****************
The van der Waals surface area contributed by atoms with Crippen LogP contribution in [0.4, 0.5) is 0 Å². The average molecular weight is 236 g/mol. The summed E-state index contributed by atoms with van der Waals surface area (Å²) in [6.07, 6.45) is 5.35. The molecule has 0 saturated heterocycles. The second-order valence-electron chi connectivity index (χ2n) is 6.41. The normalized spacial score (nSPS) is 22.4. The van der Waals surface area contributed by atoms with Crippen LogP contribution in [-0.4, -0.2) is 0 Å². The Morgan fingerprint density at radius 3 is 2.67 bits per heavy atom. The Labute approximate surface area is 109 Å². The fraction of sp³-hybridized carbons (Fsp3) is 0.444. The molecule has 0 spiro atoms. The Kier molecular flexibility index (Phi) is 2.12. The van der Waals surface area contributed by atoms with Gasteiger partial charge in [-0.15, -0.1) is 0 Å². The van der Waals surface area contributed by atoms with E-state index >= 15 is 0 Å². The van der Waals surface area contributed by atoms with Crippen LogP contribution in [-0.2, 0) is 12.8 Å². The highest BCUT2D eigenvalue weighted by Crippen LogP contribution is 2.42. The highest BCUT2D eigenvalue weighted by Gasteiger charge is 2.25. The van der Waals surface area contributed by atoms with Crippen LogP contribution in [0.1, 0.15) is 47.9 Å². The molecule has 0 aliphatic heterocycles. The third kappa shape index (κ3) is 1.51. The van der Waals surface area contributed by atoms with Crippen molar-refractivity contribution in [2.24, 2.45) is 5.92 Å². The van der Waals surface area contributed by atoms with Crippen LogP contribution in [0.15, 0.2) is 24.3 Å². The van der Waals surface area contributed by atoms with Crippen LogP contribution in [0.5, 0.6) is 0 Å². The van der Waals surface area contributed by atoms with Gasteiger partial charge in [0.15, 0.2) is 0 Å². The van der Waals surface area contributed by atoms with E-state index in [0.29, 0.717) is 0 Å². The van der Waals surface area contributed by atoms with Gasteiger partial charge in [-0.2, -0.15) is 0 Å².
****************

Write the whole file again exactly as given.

The van der Waals surface area contributed by atoms with Crippen LogP contribution in [0.4, 0.5) is 0 Å². The average molecular weight is 236 g/mol. The summed E-state index contributed by atoms with van der Waals surface area (Å²) in [6.07, 6.45) is 5.35. The molecule has 0 saturated heterocycles. The second-order valence-electron chi connectivity index (χ2n) is 6.41. The normalized spacial score (nSPS) is 22.4. The van der Waals surface area contributed by atoms with Crippen LogP contribution in [-0.4, -0.2) is 0 Å². The Morgan fingerprint density at radius 3 is 2.67 bits per heavy atom. The Labute approximate surface area is 109 Å². The fraction of sp³-hybridized carbons (Fsp3) is 0.444. The molecule has 0 spiro atoms. The Kier molecular flexibility index (Phi) is 2.12. The van der Waals surface area contributed by atoms with Gasteiger partial charge in [-0.15, -0.1) is 0 Å². The van der Waals surface area contributed by atoms with E-state index >= 15 is 0 Å². The van der Waals surface area contributed by atoms with Crippen LogP contribution in [-0.2, 0) is 12.8 Å². The highest BCUT2D eigenvalue weighted by Crippen LogP contribution is 2.42. The highest BCUT2D eigenvalue weighted by Gasteiger charge is 2.25. The van der Waals surface area contributed by atoms with Crippen LogP contribution in [0.1, 0.15) is 47.9 Å². The molecule has 0 aliphatic heterocycles. The third kappa shape index (κ3) is 1.51. The van der Waals surface area contributed by atoms with Crippen molar-refractivity contribution in [2.24, 2.45) is 5.92 Å². The van der Waals surface area contributed by atoms with Crippen LogP contribution in [0.15, 0.2) is 24.3 Å². The van der Waals surface area contributed by atoms with Crippen LogP contribution in [0.5, 0.6) is 0 Å². The van der Waals surface area contributed by atoms with Gasteiger partial charge in [0.15, 0.2) is 0 Å². The van der Waals surface area contributed by atoms with E-state index in [0.29, 0.717) is 0 Å². The van der Waals surface area contributed by atoms with Gasteiger partial charge in [-0.2, -0.15) is 0 Å².